Two years ago Sonnet L’Abbé couldn’t play the guitar or sing, but the local poet and VIU professor has already achieved her goal of performing at the Port Theatre.
On Nov. 27 the City of Nanaimo released a video of L’Abbé performing her new song, Nazaneen: A Song for Nanaimo, in the empty theatre as part of its Reimagine Nanaimo campaign asking residents for input on what they would like Nanaimo to look like in the future. The city also commissioned an illustration by local graphic designer Sebastian Abboud and a poem by youth poet laureate Valina Zenetti.
“We wanted to invite people who were working in different ways and different disciplines and represented a diverse perspective and I know Sonnet’s work to be really powerful and she’s someone who is known nationally and involved locally and I thought it would be valuable to hear her insight and vision for the future,” said Julie Bevan, city manager of culture and events, who added that she was “moved to tears” the first time she heard L’Abbé’s song.
L’Abbé’s vision is of a more diverse Nanaimo, which is something she sought to build when she chose to move to the city nearly five years ago.
“There are a lot of times when I miss being able to just run into a lot of people like me who share my experiences,” she said. “And that was a part of the decision to come here and move here, was to understand that I would be part of growing that diversity and I would like to see that continue to happen.”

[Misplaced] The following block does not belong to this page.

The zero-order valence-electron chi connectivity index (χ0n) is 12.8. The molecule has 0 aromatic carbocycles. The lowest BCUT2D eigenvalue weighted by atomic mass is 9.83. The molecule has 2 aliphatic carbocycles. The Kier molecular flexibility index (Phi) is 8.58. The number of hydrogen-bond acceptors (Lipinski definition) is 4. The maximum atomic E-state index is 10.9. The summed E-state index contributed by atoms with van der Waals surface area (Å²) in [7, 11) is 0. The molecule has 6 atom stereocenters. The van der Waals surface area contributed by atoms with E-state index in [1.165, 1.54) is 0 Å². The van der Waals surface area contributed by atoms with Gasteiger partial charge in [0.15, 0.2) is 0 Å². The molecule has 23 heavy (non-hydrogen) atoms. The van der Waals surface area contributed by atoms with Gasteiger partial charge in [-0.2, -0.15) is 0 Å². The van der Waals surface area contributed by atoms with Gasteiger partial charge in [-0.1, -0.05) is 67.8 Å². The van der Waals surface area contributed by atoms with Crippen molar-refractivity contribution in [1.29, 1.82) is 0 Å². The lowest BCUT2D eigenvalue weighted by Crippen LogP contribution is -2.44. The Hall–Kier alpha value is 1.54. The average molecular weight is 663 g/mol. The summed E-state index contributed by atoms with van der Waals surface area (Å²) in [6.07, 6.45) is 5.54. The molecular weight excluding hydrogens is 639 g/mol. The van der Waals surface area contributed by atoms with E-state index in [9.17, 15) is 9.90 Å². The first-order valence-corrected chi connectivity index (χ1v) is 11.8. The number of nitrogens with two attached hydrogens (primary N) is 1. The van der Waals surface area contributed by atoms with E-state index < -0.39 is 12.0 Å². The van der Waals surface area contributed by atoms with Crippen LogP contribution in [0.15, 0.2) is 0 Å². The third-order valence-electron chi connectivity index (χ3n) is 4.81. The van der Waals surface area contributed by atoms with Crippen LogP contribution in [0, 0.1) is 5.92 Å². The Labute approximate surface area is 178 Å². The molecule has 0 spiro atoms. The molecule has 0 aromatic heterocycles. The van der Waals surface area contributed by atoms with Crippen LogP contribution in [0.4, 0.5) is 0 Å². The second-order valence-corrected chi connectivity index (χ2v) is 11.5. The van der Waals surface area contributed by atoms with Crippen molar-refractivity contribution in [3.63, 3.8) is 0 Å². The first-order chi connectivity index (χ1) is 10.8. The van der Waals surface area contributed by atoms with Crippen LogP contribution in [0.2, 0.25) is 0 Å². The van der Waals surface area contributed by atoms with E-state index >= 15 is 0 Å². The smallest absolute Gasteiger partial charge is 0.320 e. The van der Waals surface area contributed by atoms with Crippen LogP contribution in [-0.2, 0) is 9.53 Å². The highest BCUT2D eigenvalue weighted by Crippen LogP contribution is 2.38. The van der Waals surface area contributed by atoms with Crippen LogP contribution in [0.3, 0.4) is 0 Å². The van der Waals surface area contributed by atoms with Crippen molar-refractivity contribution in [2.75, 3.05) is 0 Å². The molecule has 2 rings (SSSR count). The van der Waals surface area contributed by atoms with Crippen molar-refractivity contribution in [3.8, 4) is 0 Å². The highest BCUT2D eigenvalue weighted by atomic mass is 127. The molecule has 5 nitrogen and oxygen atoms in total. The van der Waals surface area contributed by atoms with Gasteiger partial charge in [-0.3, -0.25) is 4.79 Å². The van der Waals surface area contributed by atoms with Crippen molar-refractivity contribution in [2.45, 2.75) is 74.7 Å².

Nazaneen: A Song for Nanaimo is written as a letter to a friend who is thinking about moving to Nanaimo but is questioning if it is welcoming to people of colour. In the song L’Abbé encourages Nazaneen to make the move and praises the local nature, weather and real estate, but cautions that “you cannot get a good jerk chicken to save your life” and “when I went to the Queen’s for the reggae scene all of the dreadlocked Rastas were white.” L’Abbé mentions that she’s been sworn at and had her house egged, but at the same time she’s encouraged by this summer’s Black Lives Matter rally, which she organized, and sings “I found some fam at the Sunday blues jam who know why the black bird sings.”
L’Abbé said Nazaneen is an amalgamation of multiple people, herself included, and that the content of the song is based on actual conversations she’s had. Although the song draws attention to racism and colonialism, L’Abbé describes Nazaneen: A Song for Nanaimo as a love song to the city, noting that “it’s hard to make effective change or make effective critique without love.”
“I just hope people enjoy it,” she said of the song. “I hope it gets a conversation started and it keeps conversations from the summer going and maybe inspires people to also think about their own visions for Nanaimo.”
As for playing the Port Theatre, L’Abbé said she has updated her goal. She now hopes to perform there, but this time with an audience present.
More information about Reimagine Nanaimo can be found here.